Clean air activists condemn 'silent pandemic' of pollution in African cities

AFP - PIUS UTOMI EKPEI

Environmental activists have condemned air pollution on the African continent as a silent pandemic that will cost billions of dollars and claim millions of lives.

In their study of Accra, Lagos, Johannesburg and Cairo, the Clean Air Fund said countries could not keep turning a blind eye to the issue.

“Air pollution is estimated to cost a total of 115,7 billion dollars from 2023 to 2040 across Accra, Cairo, Johannesburg and Lagos under a business-as-usual scenario,” said the report.

Like climate change, air pollution is mostly due to burning fossil fuels. The report points out that air pollution is massively overlooked by policy makers and funders.

It stresses that without urgent action on clean air, the financial cost of air pollution in Africa’s cities is predicted to increase by more than 600 per cent by 2040. Studies show that Africa’s cities are likely to house 65 per cent of its population by 2060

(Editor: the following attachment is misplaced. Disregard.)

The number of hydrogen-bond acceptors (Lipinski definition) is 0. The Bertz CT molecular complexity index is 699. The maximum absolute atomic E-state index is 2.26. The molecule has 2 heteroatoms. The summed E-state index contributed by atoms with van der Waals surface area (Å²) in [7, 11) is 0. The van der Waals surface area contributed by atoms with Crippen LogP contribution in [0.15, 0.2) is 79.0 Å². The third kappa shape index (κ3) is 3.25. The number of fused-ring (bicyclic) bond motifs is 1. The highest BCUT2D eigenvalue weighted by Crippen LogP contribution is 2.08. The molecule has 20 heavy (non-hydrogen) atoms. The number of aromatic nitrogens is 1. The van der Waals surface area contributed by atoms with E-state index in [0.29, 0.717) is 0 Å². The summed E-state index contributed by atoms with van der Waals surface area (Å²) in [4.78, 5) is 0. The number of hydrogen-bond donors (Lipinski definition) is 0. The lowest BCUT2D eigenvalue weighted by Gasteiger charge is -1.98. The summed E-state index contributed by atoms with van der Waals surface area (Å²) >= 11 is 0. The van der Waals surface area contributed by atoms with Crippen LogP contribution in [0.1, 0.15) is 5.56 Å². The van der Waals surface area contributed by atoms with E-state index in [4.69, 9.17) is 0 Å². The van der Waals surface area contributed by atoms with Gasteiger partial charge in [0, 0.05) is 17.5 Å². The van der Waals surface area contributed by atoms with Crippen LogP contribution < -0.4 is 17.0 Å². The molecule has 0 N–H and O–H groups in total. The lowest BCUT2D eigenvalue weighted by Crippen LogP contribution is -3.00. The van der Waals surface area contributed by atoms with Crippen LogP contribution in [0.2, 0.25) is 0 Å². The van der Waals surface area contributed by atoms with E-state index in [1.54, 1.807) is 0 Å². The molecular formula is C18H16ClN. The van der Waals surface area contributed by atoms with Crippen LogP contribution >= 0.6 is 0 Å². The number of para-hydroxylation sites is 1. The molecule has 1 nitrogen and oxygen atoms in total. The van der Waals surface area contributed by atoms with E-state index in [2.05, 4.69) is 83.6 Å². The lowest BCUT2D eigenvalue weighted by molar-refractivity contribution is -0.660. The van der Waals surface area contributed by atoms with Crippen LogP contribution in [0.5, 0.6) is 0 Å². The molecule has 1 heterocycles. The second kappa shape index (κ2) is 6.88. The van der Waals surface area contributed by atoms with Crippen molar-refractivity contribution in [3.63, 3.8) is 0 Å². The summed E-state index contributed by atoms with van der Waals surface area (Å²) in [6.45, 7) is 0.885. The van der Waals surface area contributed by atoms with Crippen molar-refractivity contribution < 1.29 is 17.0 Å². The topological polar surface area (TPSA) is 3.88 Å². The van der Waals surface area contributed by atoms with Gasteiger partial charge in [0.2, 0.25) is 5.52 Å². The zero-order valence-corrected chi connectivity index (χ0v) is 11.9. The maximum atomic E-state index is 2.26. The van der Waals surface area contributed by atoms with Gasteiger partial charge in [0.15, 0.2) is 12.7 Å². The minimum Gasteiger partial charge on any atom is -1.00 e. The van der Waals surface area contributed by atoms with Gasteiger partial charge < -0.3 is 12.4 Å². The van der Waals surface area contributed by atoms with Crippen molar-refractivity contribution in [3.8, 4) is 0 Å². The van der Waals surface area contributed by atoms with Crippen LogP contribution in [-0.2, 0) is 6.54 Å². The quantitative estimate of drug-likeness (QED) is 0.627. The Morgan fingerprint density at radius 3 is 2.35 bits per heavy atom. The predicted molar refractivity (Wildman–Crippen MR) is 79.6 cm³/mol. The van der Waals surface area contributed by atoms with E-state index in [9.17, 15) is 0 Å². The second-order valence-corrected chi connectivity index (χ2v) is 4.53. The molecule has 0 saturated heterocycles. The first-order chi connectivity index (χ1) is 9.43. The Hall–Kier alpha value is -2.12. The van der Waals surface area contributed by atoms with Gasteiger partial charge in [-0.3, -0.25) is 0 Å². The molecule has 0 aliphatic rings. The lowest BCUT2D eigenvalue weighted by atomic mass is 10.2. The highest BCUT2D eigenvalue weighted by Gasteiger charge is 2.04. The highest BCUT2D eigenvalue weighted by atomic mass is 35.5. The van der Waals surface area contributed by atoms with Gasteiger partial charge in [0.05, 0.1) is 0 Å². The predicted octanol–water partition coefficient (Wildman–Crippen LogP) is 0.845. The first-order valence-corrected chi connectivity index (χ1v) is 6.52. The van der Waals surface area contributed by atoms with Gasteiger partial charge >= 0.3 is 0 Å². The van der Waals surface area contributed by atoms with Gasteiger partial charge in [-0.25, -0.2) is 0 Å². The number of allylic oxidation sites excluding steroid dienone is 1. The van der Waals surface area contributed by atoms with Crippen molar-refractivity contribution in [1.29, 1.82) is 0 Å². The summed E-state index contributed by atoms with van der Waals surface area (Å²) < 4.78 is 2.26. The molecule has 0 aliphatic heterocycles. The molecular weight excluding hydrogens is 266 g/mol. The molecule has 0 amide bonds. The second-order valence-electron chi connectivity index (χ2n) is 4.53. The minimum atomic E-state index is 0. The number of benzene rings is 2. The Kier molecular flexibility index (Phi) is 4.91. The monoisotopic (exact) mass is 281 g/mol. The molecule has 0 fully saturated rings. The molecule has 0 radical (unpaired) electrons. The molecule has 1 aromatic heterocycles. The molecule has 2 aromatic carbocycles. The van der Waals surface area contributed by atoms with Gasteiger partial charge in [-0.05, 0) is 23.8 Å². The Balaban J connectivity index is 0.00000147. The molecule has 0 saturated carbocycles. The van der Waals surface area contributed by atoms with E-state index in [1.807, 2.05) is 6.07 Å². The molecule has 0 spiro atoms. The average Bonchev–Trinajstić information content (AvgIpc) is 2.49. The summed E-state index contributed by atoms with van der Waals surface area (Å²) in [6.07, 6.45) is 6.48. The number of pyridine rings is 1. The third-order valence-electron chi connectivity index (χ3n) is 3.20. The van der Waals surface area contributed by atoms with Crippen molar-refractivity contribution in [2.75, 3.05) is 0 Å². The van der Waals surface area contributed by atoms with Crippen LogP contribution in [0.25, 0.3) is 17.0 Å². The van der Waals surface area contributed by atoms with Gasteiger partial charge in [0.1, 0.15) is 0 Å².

In 2019, according to the United Nations Environment Programme, air pollution caused 1.1 million deaths across Africa. HIV AIDS-related deaths in the same year amounted to more than 440,000 on the continent.

Urban exodus

They could also make land clearance and waste management more environmentally-friendly.


Read more on RFI English

Read also:
EU to drastically reduce deadly air pollution with tougher laws
IEA says carbon emissions will peak in 2025 in ‘historic turning point’
Climate pledges still 'nowhere near' enough to limit rising temperatue to 1.5C° - UN